As the countdown begins for your child to go back to school, the panic sets in all over again, as it did at the beginning of the break. Is your child going back to its old school, or is he/she starting a new school, going into a new class / year group, how do they feel – are they prepared and what can you, as their parent, do to help your child get back into school mode.
How do you begin the process of getting your child back into the swing of things; from those laid back days of the summer, to the bustling schedule of the school year - just weeks before the school bell rings?
Not to worry, we’ve got you covered with our ultimate back to school tips, to help you make that transition a smooth one.
Get the shopping covered
Go through your child’s supplies. Have a checklist of all the items, and then tick off those that need replacing or new items that are needed for the new school year. Do they need a new P.E kit, new polo shirts, skirts, trousers, shoes, socks, undies, water bottles, lunch boxes etc?
Try to avoid the last minute scramble at the shops, as this only serves to unsettle you the more.
Click on the link below, for discounts
Prepare a ‘back-to-school’ schedule
Remember, your child has been in lazing mode for the past 6 odd weeks. This practice is going to need some time to get out of and the sooner you begin, the better for all! What you don’t want, is to spend an extra 30 minutes trying to get your child to sleep or (even worse) to wake up in the mornings of that first week back to school. The transition needs to begin in the last 1- 2 weeks of the holidays. Their system needs to readjust to the ‘early to bed, early to rise’ schedule – better suited for the back-to-school routine. Those impromptu mealtimes would also need to be adjusted.
The same would also go, for those generous time slots spent in front of the TV or on the screen of their devices. The necessary ‘cut-backs’ would need to be made, ahead of time in order to avoid the stress associated with the last minute process.
Discuss going back to school with your child
Some children might feel anxious, or apprehensive about starting a new school or class. There could a long list of questions going on in their head ranging from: what will the teacher be like, will I be able to make new friends, will I be able to cope with the new subjects, the expectations at that level etc
As the parent, you could initiate these discussions with your child; ask him/her questions about how they feel in general and whether they have any concerns, as talking about it might help calm your child’s nerves a bit. This would also be an opportunity for you as the parent to be able to gauge your child’s level of concern and perhaps have a casual discussion with your child’s new teacher, at the start of the term, with a view helping your child settle in much better.
Be prepared for the new class
Have a look at the topics that will be taught in your child’s new year group. This should normally be available on the school’s website and if not, you could do a general research on topics for that subject, which should be available on the internet. Buy the relevant books and start to have a peek into them with your child as it never hurts to get a head start on the term.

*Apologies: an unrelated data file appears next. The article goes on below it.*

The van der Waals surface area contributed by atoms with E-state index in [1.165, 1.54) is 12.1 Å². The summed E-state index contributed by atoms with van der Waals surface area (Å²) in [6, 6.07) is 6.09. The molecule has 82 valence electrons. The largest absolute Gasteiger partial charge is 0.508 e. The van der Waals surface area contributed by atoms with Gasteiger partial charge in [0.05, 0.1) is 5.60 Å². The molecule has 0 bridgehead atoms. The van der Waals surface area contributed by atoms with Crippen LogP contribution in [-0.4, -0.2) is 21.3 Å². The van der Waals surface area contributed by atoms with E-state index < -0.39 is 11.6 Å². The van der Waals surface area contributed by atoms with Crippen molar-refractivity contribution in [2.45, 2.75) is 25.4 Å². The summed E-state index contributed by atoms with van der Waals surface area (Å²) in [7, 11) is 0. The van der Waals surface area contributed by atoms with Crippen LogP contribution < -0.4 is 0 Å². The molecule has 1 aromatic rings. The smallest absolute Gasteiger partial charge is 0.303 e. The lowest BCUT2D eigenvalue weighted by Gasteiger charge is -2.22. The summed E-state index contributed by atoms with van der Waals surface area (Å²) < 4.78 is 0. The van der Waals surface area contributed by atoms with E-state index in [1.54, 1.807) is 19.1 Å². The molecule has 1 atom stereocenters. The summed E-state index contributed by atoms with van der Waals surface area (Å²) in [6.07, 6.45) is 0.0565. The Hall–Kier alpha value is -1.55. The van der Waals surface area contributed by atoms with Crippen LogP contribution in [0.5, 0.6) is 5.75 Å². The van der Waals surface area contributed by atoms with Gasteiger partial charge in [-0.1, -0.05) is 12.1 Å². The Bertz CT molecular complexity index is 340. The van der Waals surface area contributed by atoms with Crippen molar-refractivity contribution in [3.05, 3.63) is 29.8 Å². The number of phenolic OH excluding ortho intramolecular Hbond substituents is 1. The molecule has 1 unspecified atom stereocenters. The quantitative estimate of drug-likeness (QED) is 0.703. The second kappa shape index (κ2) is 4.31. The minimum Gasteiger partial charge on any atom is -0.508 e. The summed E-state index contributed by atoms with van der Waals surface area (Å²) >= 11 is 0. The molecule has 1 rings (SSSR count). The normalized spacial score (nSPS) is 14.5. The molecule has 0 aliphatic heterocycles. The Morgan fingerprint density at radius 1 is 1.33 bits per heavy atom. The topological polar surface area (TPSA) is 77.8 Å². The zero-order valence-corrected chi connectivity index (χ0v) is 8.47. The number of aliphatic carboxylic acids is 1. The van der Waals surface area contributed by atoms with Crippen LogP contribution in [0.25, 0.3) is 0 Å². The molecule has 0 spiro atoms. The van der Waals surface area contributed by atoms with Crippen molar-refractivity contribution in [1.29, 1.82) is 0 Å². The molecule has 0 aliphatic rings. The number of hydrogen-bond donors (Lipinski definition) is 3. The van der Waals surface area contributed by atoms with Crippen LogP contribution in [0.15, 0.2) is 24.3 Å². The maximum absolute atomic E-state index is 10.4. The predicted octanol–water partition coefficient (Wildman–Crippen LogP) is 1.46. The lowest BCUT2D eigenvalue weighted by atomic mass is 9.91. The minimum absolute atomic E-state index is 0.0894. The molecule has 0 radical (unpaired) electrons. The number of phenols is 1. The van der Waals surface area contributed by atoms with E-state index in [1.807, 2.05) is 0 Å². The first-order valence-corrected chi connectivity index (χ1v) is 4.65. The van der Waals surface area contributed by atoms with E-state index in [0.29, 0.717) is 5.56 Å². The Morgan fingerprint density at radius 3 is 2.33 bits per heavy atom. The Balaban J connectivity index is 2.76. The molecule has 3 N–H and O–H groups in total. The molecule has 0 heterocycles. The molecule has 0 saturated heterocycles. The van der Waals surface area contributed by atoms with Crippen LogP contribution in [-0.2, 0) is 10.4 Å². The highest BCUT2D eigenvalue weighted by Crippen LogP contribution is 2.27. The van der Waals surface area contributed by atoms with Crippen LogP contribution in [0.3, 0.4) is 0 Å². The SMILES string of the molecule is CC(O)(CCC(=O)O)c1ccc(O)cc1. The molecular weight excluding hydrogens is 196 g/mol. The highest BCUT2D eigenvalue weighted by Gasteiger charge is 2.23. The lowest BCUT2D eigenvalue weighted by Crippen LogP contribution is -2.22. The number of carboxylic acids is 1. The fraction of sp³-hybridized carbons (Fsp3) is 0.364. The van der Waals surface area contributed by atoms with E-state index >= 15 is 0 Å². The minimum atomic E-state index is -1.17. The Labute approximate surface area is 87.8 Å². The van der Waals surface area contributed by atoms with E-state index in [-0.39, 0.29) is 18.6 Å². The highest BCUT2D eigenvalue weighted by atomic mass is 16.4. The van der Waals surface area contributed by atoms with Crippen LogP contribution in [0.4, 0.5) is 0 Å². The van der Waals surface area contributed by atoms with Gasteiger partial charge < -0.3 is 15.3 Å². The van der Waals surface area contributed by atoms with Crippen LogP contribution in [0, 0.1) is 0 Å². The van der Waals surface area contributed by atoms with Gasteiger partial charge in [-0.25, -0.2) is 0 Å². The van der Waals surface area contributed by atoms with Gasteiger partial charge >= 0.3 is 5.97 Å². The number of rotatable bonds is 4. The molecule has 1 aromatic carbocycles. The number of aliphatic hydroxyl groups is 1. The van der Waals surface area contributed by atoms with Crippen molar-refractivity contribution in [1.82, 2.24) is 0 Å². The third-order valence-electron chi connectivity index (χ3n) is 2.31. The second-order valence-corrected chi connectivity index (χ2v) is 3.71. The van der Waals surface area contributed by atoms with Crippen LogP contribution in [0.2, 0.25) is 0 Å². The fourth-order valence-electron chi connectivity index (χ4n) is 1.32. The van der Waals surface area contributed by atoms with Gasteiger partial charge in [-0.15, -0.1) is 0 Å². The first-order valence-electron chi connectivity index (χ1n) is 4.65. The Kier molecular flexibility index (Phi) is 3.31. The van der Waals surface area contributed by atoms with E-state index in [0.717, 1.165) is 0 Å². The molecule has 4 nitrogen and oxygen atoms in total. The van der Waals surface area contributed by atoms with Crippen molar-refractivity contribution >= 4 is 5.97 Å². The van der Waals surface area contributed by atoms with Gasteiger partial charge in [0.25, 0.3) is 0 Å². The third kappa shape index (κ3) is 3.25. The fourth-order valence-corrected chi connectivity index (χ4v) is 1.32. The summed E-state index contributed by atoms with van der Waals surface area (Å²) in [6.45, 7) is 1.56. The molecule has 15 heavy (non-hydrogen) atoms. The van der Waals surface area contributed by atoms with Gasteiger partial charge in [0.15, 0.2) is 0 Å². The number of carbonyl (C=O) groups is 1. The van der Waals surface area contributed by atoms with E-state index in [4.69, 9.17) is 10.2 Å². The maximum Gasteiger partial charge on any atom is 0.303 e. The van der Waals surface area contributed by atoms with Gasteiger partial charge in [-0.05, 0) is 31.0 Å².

Needless to say- check to make sure that any homework that was required to be done over the break has been completed, so there is no mad rush to get it done in the last days leading up the start of the new term.
Going back to school or starting school should be an exciting time for your child, especially after being at home with you (the parent) for the past 6 or so weeks, they should be looking forward to getting out there to see different faces (no offence...they still love you) ,make new friends and reconnect with old ones. They should also be looking to get back into the swing of things and your job is to make that as smooth as possible. As a parent, you’ve probably had to juggle a lot of things over the break; to make sure your child had a great holiday experience. This could have been anything from taking some annual leave to be around / go away on holiday with your child to possibly splitting your time between the office and working from home, plus everything in between, so you might need that transition period just as much as your child, so you can get back to your normal routine as well – even if you just need the house to yourself from 09:00 – 15:30! (and we know you love your child....lol).
And why the Leaders are Readers Summer School? At the Leaders are Readers Summer School, teaching maths and English for two hours daily allows for intense focus on these subjects. This can be a big help when learning challenging topics which might have been tough
READ THIS ARTICLE
There are many aspects of story-writing to delve into, such as who’s perspective is the story being told; the use of language and imagery, how to show the reader what is going on so that they experience the action, how to flesh-out
READ THIS ARTICLE
Learning Objectives (LO) are commonly used in classes across the UK, but do they guarantee that learning has taken place in all cases? Are some pupils copying the LO and assuming that by writing it out learning will take place, whether they
READ THIS ARTICLE